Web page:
It is super quick and I simply popped the zoodles into boiling water for a few minutes - basically treating them like fresh pasta noodles.  I've since been told of other ways of cooking them that involve almost sauteing them in coconut oil, but I haven't tried that (and probably won't).

how to make zucchini noodles so that your kids want to eat their vegetables
Image by Louanne Cox, Arbonne Independent Consultant

I would recommend starting with zucchini as it's quite a bland vegetable which makes it ideal to replace spaghetti.  I would also recommend a pinch of salt in the water when cooking it, I didn't do this the first time and it was much better when I did do it.

You can use sweet potato, carrot, parsnips and who knows what other vegetable, just use your imagination.

I will be trying out sweet potato next as I think that will go really well with a number of dishes I enjoy.

Have you ever tired zoodles or thought about making them?  If so then why wait, just do it as Nike would say!

Let me know in the comments if you've tried any other vegetables as I'd love to hear how they went.


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Monday, October 13, 2014

Recommended Reading for Small Space Gardeners

I am so excited that I can barely contain myself.   I have found something that I have to share with you.  I have found a nifty little magazine called Urban Farm: Sustainable City Living.  I am especially happy to have found this issue as the nights grow cold and the leaves begin to change in the mid-Atlantic.  Summer and gardening have begun to draw to a close.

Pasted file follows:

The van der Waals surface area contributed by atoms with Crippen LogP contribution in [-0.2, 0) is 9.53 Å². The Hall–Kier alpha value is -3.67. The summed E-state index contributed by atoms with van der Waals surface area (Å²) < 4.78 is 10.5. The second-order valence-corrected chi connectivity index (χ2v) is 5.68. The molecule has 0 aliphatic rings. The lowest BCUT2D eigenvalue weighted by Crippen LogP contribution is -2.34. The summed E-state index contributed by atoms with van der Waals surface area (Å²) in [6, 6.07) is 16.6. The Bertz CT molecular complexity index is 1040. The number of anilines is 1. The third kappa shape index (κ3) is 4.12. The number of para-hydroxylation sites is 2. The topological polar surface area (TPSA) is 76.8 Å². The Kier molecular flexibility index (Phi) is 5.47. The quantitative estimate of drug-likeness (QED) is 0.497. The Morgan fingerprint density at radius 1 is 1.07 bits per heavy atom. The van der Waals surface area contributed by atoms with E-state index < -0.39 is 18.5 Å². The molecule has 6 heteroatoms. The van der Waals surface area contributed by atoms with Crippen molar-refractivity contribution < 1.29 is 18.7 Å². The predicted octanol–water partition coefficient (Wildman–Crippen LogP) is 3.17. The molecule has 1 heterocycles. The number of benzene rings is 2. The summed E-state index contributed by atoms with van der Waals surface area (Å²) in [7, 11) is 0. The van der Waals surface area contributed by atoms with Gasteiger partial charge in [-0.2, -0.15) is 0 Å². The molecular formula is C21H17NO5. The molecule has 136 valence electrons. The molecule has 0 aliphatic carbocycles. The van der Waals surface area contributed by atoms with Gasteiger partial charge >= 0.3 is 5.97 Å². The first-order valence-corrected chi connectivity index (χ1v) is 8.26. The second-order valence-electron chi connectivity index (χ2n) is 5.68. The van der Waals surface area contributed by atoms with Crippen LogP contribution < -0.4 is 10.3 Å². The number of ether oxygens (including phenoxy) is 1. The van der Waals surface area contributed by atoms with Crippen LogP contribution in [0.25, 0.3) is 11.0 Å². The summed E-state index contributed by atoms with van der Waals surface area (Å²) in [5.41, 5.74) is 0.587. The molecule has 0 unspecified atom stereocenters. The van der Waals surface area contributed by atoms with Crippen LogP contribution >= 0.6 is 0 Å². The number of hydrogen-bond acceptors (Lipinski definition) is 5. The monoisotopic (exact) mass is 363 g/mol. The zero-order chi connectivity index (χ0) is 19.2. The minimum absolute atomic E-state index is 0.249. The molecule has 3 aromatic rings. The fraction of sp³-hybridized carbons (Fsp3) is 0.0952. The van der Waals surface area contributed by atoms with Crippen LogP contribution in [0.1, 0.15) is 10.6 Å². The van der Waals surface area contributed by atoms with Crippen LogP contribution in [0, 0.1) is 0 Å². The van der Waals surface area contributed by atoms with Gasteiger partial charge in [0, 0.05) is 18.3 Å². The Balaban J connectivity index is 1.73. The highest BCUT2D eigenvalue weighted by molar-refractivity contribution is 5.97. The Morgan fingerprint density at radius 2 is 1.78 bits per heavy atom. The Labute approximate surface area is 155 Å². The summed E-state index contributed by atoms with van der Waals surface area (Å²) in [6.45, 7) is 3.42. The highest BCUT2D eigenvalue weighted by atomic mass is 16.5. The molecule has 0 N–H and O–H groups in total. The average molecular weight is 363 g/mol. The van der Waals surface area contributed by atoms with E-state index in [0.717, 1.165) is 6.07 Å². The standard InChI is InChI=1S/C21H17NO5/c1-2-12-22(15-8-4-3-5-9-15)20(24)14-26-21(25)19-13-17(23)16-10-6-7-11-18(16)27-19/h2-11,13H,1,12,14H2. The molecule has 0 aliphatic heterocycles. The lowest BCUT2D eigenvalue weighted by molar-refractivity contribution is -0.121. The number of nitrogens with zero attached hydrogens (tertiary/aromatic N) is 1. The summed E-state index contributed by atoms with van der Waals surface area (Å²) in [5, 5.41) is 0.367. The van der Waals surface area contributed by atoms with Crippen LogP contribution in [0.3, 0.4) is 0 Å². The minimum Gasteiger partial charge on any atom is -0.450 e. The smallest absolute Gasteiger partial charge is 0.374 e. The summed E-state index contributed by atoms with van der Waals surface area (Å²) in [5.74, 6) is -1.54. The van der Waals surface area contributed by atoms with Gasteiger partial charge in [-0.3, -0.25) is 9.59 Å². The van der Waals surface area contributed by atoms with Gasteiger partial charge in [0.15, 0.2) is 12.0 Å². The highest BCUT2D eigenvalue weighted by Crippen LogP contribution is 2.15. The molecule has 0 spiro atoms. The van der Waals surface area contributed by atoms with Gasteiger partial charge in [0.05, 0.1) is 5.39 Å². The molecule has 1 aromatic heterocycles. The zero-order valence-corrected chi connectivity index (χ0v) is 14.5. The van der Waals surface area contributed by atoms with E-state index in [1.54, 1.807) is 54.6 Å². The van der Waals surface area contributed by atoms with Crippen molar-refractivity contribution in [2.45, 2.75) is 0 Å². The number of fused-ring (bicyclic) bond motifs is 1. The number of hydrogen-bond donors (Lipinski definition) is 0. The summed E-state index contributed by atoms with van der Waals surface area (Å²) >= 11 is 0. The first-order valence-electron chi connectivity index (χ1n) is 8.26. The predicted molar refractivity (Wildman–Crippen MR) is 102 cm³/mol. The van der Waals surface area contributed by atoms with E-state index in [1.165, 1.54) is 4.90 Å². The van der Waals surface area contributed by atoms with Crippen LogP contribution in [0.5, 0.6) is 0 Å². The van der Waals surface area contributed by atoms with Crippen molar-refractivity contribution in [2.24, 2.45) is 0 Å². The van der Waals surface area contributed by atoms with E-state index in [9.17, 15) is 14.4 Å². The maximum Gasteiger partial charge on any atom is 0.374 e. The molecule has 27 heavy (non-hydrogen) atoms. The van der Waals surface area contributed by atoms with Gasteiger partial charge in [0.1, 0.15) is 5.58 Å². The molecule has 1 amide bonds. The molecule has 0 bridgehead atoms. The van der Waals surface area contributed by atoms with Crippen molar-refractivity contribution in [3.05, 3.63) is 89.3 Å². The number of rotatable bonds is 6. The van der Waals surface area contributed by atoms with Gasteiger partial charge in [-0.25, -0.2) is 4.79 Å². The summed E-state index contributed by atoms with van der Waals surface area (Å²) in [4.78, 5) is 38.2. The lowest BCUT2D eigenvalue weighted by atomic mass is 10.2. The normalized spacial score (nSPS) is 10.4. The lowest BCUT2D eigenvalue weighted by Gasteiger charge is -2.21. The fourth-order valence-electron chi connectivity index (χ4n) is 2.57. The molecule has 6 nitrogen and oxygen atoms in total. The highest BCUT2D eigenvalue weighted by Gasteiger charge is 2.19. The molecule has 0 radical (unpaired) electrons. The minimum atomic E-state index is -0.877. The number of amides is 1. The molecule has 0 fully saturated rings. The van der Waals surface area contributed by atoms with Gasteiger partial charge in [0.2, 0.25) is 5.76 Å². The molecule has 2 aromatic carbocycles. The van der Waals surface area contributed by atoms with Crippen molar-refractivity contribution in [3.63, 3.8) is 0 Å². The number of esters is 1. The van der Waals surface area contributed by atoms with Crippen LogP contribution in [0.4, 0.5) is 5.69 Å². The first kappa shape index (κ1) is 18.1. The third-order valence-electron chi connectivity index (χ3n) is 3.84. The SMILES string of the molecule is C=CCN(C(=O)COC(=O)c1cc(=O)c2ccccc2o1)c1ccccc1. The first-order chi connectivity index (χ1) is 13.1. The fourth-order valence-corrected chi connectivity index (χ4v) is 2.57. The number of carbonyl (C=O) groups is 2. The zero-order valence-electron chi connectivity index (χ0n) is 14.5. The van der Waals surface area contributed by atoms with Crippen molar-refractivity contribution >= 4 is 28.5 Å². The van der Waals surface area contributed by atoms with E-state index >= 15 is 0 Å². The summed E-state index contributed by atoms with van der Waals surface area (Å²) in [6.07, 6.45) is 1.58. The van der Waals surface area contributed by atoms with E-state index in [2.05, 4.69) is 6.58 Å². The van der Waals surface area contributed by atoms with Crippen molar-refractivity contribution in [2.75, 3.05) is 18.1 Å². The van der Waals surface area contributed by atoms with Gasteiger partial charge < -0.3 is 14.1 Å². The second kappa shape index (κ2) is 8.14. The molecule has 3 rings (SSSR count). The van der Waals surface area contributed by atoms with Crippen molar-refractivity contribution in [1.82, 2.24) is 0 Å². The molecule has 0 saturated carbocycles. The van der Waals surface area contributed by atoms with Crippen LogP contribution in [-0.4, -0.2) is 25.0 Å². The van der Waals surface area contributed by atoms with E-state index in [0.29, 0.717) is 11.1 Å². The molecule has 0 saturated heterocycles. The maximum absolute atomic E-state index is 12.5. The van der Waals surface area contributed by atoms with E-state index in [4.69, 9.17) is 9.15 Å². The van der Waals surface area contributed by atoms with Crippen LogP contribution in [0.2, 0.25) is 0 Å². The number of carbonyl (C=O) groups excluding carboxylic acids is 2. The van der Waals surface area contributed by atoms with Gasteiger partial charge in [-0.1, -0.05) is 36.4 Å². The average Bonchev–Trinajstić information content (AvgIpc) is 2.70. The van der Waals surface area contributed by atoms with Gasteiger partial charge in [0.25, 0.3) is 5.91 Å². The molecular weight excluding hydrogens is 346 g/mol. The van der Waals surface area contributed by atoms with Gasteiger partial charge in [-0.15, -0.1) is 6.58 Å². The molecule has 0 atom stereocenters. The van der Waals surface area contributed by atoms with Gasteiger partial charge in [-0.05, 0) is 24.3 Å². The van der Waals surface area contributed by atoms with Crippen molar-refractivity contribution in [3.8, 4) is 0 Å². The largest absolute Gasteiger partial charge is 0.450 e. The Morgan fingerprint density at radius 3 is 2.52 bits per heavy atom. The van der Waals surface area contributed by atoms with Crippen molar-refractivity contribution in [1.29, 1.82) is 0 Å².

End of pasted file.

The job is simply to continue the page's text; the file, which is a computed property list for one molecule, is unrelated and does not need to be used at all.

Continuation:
All You Need wooden sign
Some of you are aware that I am a country girl, living in an urban (suburban) setting.  A few of you
are also aware that I try to grow a vegetable garden on my balcony and in my kitchen garden.  I'm not very good at it, but I've done great with tomatoes for two years in a row, and am currently having a great time finding uses for my sweet mint, rosemary, and jalepeno peppers.  

Over the decades, I have purchased many gardening magazines and how-to books.  Mother Earth News has been one of my favorite magazines.  But many times, with those magazines and books, I have had to read the articles and imagine the day that I own my own home again so that I can follow through with the things I've learned.  After all, no matter how much I plan and scheme, I cannot devise a way to raise chickens in my third floor apartment.

Imagine my happiness when I found this magazine that is dedicated to  folks who live in limited space but want a more self-reliant lifestyle.